Brexit and employment law
Last month saw the tabling in the House of Commons of the EU Law (Revocation and Reform) Bill. If brought into force, the Bill provides that all EU derived legislation will fall away unless it is specifically retained by a certain date (December 2023, with the option to extend until December 2026). That means that employment law staples, including TUPE, part-time/fixed-term worker regulations and holiday pay rules may disappear. The government will decide which laws it wants to retain. There is no indication yet of what’s likely to be in and out.
This move ends the previous position of EU law supremacy over domestic legislation. In the government’s own words, the aim is to ‘restore primacy to Acts of Parliament’. There are also provisions to give the courts more power to depart from retained EU law and to downgrade EU law so it doesn’t have the same status as domestic Acts of Parliament.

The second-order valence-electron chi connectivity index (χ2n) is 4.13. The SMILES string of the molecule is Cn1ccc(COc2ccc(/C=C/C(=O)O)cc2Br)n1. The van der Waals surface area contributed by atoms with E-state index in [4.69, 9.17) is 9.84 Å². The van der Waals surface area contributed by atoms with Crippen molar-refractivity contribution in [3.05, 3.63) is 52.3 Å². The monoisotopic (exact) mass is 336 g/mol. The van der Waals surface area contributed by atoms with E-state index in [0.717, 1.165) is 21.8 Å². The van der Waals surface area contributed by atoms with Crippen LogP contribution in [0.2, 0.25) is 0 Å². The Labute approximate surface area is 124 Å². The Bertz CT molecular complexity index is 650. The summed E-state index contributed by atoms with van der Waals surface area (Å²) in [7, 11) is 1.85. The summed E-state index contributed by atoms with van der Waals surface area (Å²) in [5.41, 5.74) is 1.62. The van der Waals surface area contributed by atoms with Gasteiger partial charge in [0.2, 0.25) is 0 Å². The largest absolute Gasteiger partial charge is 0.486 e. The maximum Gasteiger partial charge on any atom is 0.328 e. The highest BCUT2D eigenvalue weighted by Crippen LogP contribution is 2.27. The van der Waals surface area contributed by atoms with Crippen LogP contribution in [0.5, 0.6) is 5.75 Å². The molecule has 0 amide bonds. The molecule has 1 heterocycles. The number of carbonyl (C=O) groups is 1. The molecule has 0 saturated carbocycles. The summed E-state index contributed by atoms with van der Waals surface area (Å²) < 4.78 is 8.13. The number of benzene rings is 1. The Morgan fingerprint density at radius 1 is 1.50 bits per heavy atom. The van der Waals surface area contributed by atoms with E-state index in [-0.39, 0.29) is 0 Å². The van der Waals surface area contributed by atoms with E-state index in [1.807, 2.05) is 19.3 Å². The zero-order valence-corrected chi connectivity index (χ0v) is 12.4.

While Remainers may mourn in principle, employment law practitioners may secretly hope that change in some areas of law, such as TUPE, may help to bring legislative clarity to previously complex and litigious area of employment law.